History of Montenegro

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1941 Jan 1 - 1944

World War II


During World War II, Italy under Benito Mussolini occupied Montenegro in 1941 and annexed to the Kingdom of Italy the area of Kotor (Cattaro), where there was a small Venetian speaking population.

The puppet Kingdom of Montenegro was created under fascist control while Krsto Zrnov Popović returned from his exile in Rome in 1941 to attempt to lead the Zelenaši ("Green" party), who supported the reinstatement of the Montenegrin monarchy. This militia was called the Lovćen Brigade. Montenegro was ravaged by a terrible guerrilla war, mainly after Nazi Germany replaced the defeated Italians in September 1943.

During World War II, as was the case in many other parts of Yugoslavia, Montenegro was involved in some sort of civil war. Besides Montenegrin Greens, the two main factions were the Chetnik Yugoslav army, who swore allegiance to the government in exile and consisted mainly of Montenegrins who declared themselves as Serbs (many of its members were Montenegrin Whites) and Yugoslav Partisans, whose aim was the creation of a Socialist Yugoslavia after the war. Since both factions shared some similarities in their goals, particularly those relating to a unified Yugoslavia and anti-Axis resistance, the two sides joined hands and in 1941 started the 13th July uprising, the first organised uprising in occupied Europe. This occurred just two months after Yugoslavia capitulated, and liberated most of Montenegrin territory, but the rebels were unable to regain control of major towns and cities. After the failed attempts to liberate the towns of Pljevlja and Kolasin, the Italians, reinforced by Germans, recaptured all insurgent territory. At the leadership level, disagreements regarding state policy (Centralist monarchy vs. Federal Socialist republic) eventually led to a split between the two sides; they then became enemies from thereon. Constantly, both factions were trying to gain support among the population. However, eventually the Chetniks in Montenegro lost support among the population, as did other Chetnik factions within Yugoslavia. The de facto leader of the Chetniks in Montenegro, Pavle Djurisic, along with other prominent figures of the movement like Dusan Arsovic and Đorđe Lašić, were held responsible for massacres of Muslim population in eastern Bosnia and Sandzak during 1944. Their ideology of a homogeneous Serbia within Yugoslavia proved to be a major obstacle in recruiting liberals, minorities, and Montenegrins who regarded Montenegro as a nation with its own identity. These factors, in addition to the fact that some Chetniks were negotiating with the Axis, led to the Chetnik Yugoslav army losing support among the Allies in 1943. In the same year, Italy, who was until then in charge of the occupied zone, capitulated and was replaced by Germany, and the fighting continued.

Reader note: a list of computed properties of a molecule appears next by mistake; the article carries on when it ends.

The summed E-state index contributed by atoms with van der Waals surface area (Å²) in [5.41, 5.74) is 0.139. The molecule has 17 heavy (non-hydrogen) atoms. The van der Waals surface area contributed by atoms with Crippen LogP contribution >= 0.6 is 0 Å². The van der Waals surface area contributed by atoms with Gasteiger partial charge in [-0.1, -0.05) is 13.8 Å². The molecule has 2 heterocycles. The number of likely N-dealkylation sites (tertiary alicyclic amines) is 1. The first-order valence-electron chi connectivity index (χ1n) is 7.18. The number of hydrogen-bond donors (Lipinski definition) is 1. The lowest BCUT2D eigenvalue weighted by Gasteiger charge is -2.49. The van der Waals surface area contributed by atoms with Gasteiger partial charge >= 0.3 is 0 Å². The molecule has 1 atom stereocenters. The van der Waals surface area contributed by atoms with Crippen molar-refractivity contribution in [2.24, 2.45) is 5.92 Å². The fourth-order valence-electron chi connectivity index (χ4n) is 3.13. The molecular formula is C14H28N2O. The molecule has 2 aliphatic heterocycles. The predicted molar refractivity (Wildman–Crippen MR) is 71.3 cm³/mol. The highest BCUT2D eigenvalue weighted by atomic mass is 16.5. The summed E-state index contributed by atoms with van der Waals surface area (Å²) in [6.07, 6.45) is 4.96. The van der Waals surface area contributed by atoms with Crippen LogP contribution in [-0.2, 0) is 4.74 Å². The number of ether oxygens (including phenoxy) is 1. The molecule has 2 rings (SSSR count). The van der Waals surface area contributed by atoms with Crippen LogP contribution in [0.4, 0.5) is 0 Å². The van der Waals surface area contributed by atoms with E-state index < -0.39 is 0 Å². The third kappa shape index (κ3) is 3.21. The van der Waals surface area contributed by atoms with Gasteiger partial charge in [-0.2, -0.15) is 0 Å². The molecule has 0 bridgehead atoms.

Podgorica was liberated by the socialist Partisans on 19 December 1944, and the war of liberation had been won. Josip Broz Tito acknowledged Montenegro's massive contribution to the war against the Axis powers by establishing it as one of the six republics of Yugoslavia.

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